Why Windows RT Should Not Be Ignored by Computer Technicians

windows-rt

On Friday the 26th of October and the days that followed we saw some of the biggest product releases from Microsoft since Windows 95, not just a new version of Windows but the Windows Surface and Windows Phone 8. It’s probably not too much to say that this has been a huge year for Microsoft who’ve had to make some serious ground in the mobility markets and seemingly have taken huge steps forward to start closing the gap. Despite what I feel to be excellent products all round, both techs and the consumers look upon all these changes with fear and trepidation and none more so than with Windows RT and Microsoft’s new hardware product, the Surface.

In its purest form this device is in fact a tablet pre-installed with Windows RT which can be purchased from $499 (£399) but the lines start to blur when you realise there inside lives a restricted desktop environment to run basic apps, manage files, settings, as well as gives you access to the Office 2013 preview suite. The lines blur even further when you find the touch and type cover (for an additional cost) which effectively provides you with an almost laptop like experience. The transition from tablet to (almost) laptop is instant and stylish, the touch cover surprisingly accurate and easy to use. Whilst the Surface is an excellent product it certainly isn’t the only Windows RT hardware device, in true Microsoft style there are a number of vendors offering up similar devices with varying differences all offering the questionable Windows RT OS. Take a look at what’s available here.

Having said that, as it stands, these devices are not replacements for your laptop which is the single clear key fact which techs and consumers alike need to be clear about, when using the device for mere minutes that distinction is clarified. To help my customers be clear on this I always explain that you wouldn’t buy an iPad instead of a Mac, the iPad just can’t help you get things done to the same extent, identically you wouldn’t get an RT device instead of a fully fledged Windows 8 laptop. Sadly, advertising as it stands doesn’t make that very clear, but I have hope that Microsoft will adapt to compensate for that moving forward (emphasis on hope). This distinction of course may be completely altered when the Surface Pro makes its debut in 2013 giving you the full Windows 8 Intel architecture for a full laptop experience on a tablet like hybrid device, but we’ll come back to that in a few months.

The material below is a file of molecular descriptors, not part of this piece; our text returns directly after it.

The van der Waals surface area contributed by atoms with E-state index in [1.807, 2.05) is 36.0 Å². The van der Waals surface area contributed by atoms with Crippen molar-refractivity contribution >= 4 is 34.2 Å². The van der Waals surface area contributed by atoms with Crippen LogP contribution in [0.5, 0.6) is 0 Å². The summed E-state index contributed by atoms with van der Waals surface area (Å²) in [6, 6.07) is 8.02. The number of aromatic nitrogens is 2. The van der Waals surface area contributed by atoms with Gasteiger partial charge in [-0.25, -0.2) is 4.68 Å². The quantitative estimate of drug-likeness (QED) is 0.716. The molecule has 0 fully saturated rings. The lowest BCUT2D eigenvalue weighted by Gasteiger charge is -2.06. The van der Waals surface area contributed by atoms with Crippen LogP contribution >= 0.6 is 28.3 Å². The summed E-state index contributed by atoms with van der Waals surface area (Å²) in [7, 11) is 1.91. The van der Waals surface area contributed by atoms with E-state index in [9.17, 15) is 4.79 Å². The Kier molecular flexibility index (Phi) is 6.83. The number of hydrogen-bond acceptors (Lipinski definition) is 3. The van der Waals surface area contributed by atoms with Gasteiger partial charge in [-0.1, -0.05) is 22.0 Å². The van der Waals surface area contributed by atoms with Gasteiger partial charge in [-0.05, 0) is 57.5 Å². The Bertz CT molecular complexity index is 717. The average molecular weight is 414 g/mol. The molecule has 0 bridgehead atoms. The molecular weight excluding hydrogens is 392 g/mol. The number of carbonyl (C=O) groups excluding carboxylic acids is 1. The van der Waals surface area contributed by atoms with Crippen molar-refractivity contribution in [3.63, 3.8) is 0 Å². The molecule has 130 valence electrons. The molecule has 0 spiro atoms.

Moments after receiving my Surface device I set about looking for apps to help with my day to day work in the hope to report an extensive selection of professionally designed apps, sad to say that I was disappointed but not completed surprised. As things presently stand the Microsoft Store is still somewhat lacking in apps, as to be expected from any new developing platform. Technical tools are pretty much non existent but I found a few interesting items and ways of working that are really helping me out at the office and on the road.

Microsoft Lync for Windows 8Lync
The communication application from Microsoft is still going strong due to growing interest in Office 365 and it quickly makes its arrival to the Windows Store. If you’re familiar with it already then you’ll pick this up in no time.

 

 

Skype for Windows 8Skype
Can you really go wrong with Skype? The recent months have seen my transition from the majority of communication apps (including Lync) to this one single point of contact for colleagues, businesses and customers alike. Excellent app.

 

 

Kindle for WIndows 8Kindle
With my travelling requirements it makes little sense to be carrying huge technical tomes between call outs and the office. Kindle has saved me masses of space in the workshop and saved me from serious back injury’s in the process. The reading experience on the Surface is pretty good but may take a little time to get the feel for it.

 

 

IP Subnet Calculator for Windows 8IP Subnet Calculator
You can’t have a mobile device without at least one Subnet Calculator and as you’ve only two to choose from in the store your choices are somewhat limited, having said that this app does do the job nicely.

 

 

Telnet